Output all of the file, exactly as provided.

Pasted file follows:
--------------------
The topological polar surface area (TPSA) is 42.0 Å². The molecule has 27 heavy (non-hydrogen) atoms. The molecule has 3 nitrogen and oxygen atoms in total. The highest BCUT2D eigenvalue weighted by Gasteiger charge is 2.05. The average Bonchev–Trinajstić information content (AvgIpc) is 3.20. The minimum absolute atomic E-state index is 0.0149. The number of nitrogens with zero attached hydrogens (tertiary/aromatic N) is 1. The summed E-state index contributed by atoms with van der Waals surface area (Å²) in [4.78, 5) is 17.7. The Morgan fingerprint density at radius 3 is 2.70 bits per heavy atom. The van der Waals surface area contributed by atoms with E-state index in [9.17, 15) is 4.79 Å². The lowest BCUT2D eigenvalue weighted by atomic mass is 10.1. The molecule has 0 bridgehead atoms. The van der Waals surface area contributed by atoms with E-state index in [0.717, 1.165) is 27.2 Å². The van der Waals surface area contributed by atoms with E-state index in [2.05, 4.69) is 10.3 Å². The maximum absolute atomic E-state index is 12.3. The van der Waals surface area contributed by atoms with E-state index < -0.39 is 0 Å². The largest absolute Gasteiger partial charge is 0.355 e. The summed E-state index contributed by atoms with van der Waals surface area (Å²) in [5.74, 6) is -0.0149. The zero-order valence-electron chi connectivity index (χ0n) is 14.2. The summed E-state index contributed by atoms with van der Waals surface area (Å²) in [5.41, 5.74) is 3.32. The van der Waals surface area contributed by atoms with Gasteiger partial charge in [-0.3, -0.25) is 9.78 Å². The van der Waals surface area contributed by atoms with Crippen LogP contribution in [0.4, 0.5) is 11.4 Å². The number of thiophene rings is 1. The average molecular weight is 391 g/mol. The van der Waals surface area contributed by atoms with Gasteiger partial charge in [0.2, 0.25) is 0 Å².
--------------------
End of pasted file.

The topological polar surface area (TPSA) is 42.0 Å². The molecule has 27 heavy (non-hydrogen) atoms. The molecule has 3 nitrogen and oxygen atoms in total. The highest BCUT2D eigenvalue weighted by Gasteiger charge is 2.05. The average Bonchev–Trinajstić information content (AvgIpc) is 3.20. The minimum absolute atomic E-state index is 0.0149. The number of nitrogens with zero attached hydrogens (tertiary/aromatic N) is 1. The summed E-state index contributed by atoms with van der Waals surface area (Å²) in [4.78, 5) is 17.7. The Morgan fingerprint density at radius 3 is 2.70 bits per heavy atom. The van der Waals surface area contributed by atoms with E-state index in [9.17, 15) is 4.79 Å². The lowest BCUT2D eigenvalue weighted by atomic mass is 10.1. The molecule has 0 bridgehead atoms. The van der Waals surface area contributed by atoms with E-state index in [0.717, 1.165) is 27.2 Å². The van der Waals surface area contributed by atoms with E-state index in [2.05, 4.69) is 10.3 Å². The maximum absolute atomic E-state index is 12.3. The van der Waals surface area contributed by atoms with E-state index < -0.39 is 0 Å². The largest absolute Gasteiger partial charge is 0.355 e. The summed E-state index contributed by atoms with van der Waals surface area (Å²) in [5.74, 6) is -0.0149. The zero-order valence-electron chi connectivity index (χ0n) is 14.2. The summed E-state index contributed by atoms with van der Waals surface area (Å²) in [5.41, 5.74) is 3.32. The van der Waals surface area contributed by atoms with Gasteiger partial charge in [-0.3, -0.25) is 9.78 Å². The van der Waals surface area contributed by atoms with Crippen LogP contribution in [0.4, 0.5) is 11.4 Å². The number of thiophene rings is 1. The average molecular weight is 391 g/mol. The van der Waals surface area contributed by atoms with Gasteiger partial charge in [0.2, 0.25) is 0 Å².